On my walk, I began to think about what had bothered me so much.  Lord knows, it wasn't the subject matter.  Getting a thousand Harvard undergraduates to read the Groundwork has got to be a good thing, right?  Sandel's opening remarks were a little inaccurate, but not more than what one would expect at that level.  [The First Critique was not the first thing Kant published, but only Kant scholars like me would quibble.]  Was I merely envious of this good-looking man in the really good-looking suit who was so obviously adored by more than a thousand good-looking, bright, and probably rich young men and women? 

I found myself thinking of Marshal McLuhan's old mantra that the medium is the message.  McLuhan's claim, which echoes Aristotle's insistence on the primacy of form over matter, is that the form in which ideas are presented inevitably and unavoidably shapes the content of those ideas, regardless of the intentions of their author.  I recalled the two and a half minutes I had watched of the video.  When Sandel made a humorous remark about the years Kant spent as an unsalaried privatdozent, paid according to the numbers of students he enrolled, the camera cut to the audience and focused on an attractive young woman who laughed and began to applaud.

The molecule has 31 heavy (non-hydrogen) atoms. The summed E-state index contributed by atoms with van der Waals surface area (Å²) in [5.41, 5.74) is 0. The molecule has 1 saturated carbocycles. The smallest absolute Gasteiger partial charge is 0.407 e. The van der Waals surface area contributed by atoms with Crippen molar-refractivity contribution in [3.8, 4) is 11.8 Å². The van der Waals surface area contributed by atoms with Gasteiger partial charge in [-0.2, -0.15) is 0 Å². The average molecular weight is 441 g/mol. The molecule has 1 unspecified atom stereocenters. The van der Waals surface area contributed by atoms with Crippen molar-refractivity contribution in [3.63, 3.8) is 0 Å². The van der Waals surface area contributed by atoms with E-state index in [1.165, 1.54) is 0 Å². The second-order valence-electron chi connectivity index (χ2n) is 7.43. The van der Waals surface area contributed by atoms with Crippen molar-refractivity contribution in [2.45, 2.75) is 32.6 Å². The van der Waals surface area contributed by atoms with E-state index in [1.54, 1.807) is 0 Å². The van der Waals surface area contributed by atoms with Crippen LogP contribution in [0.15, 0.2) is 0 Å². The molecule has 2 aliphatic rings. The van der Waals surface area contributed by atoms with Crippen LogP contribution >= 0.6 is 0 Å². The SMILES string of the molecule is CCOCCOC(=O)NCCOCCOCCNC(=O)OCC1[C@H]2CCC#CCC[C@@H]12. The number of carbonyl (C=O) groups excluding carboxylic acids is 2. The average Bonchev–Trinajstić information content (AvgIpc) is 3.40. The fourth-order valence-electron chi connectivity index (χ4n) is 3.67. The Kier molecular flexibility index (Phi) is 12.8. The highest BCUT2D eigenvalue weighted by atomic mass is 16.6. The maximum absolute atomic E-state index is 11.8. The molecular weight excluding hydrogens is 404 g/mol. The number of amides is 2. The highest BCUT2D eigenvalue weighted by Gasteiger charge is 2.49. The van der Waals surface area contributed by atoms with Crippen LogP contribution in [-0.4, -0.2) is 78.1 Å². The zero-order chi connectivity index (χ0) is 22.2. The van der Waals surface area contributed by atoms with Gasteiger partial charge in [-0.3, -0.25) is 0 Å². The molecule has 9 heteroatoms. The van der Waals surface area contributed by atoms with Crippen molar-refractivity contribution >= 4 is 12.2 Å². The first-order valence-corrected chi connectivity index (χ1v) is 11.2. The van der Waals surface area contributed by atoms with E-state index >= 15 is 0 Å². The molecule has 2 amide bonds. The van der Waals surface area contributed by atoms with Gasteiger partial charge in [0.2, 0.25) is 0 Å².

And then it hit me.  Sandel was doing stand-up.  His subject might be justice.  The topic of the day might be Immanuel Kant.  But he was doing a stand-up comedy routine that he might as easily offer in a Cambridge coffee house.  The form of his presentation had taken control of the content.  The medium is the message.  And the message is:  This is fun, this is entertainment, albeit the sort of refined entertainment that one has every right to expect at a classy and expensive place like Harvard.